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“ and helpless state of mano,” his “totalP,”. “ radical, and fundamental depravity?." In the language of modern Calvinists, man is represented to be “a fallen creature, guilty, “ polluted, helpless"," " utterly undone,” 6 all depravedt,” having “ entirely lost the “ perfection of his nature“,” and “ an ef“fectual or prevailing inclination to good*:" he is “ in a state of guilt and sinful imbe“ cility'," " wholly corrupt, utterly impo“ tent, under the wrath of God, and liable “ to everlasting torments?.” In these expressions it is not meant, " that men may “ not be comparatively good by naturea;"
. 0 The Calvinistic Clergy defended, and the Doctrines of Calvin maintained, in a Letter to the Rev. J. Beresford, by E. T. Vaughan. 2d edit. p. 85.
P A Defence of Modern Calvinism, by Edward Williams, D.D. p. 514. Vaughan's Account, p. 303.
9 Overton's True Churchman ascertained, p. 134. . Simeon, p. 18. s Vaughan's Account, p. 364.
t Ibid. p. 356. Remarks on the Refutation of Calvinism, by Thomas Scott, Rector of Aston Sandford. Vol. ii. p. 581.
u Williams, p. 6. Simeon, p. 19. x Williams, p. 19. y Ibid. p. 202. 2 Overton, p. 157. a Simeon, p. 19. Williams, p. 10, 11.
or that they may not be “ morally good, “ not merely in comparison of others, but, “ to a certain degree, really and substançtially so b." It is meant, that “no man " by nature is spiritually good, or good " towards God. No man by nature loves “ God, or delights himself in God. No “ one has by nature what I may call a “ creature-like spirit towards him. No one “ feels his obligation towards him as his “ Creator, or places implicit confidence in “ him as his Preserver, or rejoices in him as « his Benefactor, or delights to execute bis “ will as his Governor, or labours to approve “ himself to him as his Judged.” - So “ neither have we, what, if we may be al“ lowed the expression, we would call a “ sinner-like spirit .... a spirit of humili“ ation is never found, but as it is infused “ into the soul by the Spirit of God.” “ Connected with this want of a sinner-like “ spirit is a love of sin in all its branches;” and although “ there is not in every man
b Simeon, p. 19. c See Overton, p. 149. Scott, vol. ii. p. 541. d Simeon, p. 20. Ibid. p. 21.
“ the same predominance of sin in all its “ branches, the same propensity there is, an “ aversion to what is good, and, in conse“ quence of that, an incapacity to engage “ successfully in the prosecution or per“ formance of any good thing?.” This incapacity arises “altogether from the in“ veteracy of our loye to sin, and the total « alienation of our hearts from what is truly “good ... not from any want of physical “ powers, but of moral and spiritual dis“ positions g.” These are not the “un“ guarded and crude representations"," nor “ the rash unqualified assertions of the “ inexperienced,” but the calm and deliberate statements of “ those who promul“ gate truth in its more sober and mea“ sured forms." From these we appeal to the authority of the Scriptures.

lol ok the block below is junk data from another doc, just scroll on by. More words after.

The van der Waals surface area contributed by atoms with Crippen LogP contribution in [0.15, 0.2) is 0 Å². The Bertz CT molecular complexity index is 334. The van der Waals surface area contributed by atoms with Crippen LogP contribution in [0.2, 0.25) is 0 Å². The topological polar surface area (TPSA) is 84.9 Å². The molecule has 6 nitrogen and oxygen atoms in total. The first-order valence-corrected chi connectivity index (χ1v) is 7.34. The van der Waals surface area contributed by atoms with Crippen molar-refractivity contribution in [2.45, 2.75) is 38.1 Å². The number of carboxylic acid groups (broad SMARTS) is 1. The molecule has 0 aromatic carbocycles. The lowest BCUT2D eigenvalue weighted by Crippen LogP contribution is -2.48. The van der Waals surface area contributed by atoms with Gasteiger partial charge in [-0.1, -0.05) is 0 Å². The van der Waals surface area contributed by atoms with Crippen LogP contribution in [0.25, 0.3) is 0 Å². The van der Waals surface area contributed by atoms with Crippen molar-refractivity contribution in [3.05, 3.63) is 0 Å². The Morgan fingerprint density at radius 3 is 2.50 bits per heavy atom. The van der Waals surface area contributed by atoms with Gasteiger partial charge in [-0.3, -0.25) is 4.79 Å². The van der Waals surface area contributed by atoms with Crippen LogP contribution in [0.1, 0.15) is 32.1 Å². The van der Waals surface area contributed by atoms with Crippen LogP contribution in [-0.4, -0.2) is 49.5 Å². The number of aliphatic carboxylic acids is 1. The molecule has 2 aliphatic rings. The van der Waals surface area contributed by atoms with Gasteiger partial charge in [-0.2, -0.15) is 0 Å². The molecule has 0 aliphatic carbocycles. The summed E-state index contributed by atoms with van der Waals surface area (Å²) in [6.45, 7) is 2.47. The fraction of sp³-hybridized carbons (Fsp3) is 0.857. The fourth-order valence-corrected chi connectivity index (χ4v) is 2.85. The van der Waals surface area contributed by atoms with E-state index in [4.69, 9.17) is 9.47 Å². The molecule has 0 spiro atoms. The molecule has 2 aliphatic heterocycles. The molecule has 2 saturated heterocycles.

It is a true and faithful saying, which may not be disputed or denied, that “in “ Adam all died,” that in him “all sinned',” and that by the disobedience of this one “ man the many were made sinners, and “ judgment came upon all men to condemn“ation"." We cannot therefore deny, that the corruption of human nature is universal, though we would measure the degree of it in individuals, and deny that every man is “ altogether polluted in every fao culty of his soul, and destitute of all true “ goodness ." On the texts which are alleged in vindication of this doctrine it may be remarked, that they are rather the descriptions of particular times and places, than of the general state and condition of mankind. Such is the character which is given of the men immediately before the deluge, when“God saw that the wickedness “ of man was great in the earth, and that the “ whole imagination," the purposes, and desires of his heart“was only evil continuallyo.". Such is also the report of the Psalmist concerning the iniquity of the times in which he lived, and bare the testimonies which are recited by the Apostle', in proof that all
f Simeon, p. 22. & Ibid. p. 23, 24. h Williams, p. 9. i Simeon, p. 18. k 1 Cor. xv. 22. Romans v. 12.
were" under sin," and liable to the judgment of God, à condition which is established beyond controversy, but which does not imply the total corruption of individuals. These two descriptions are evidently liable to exceptions ; for David dwells on the practices and habits and consolations of many righteous men whom he had known; and Moses testifies of Noah, that he found “ grace in the eyes of the Lord, and was 66 a just man and perfect in his generation, " and Noah walked with Godt."
That the desire of the flesh should be death and enmity with God', proves the fatal consequences of sin, and the righteousness of God; but it has no more reference to the universal depravity of human nature, than the opposite character of being heavenly-minded has to its universal integrity and incorruption : and when the Apostle speaks of the foolishness of the natural man, and his incompetence to know “ the things
9 Psal. i. v. 12, 13. xv. xvi. 3. xxiv. xxxvii. 30—35. xli. 1, 2. cxii. ckxviii. Genesis vi. 9. 8 Roman's viii.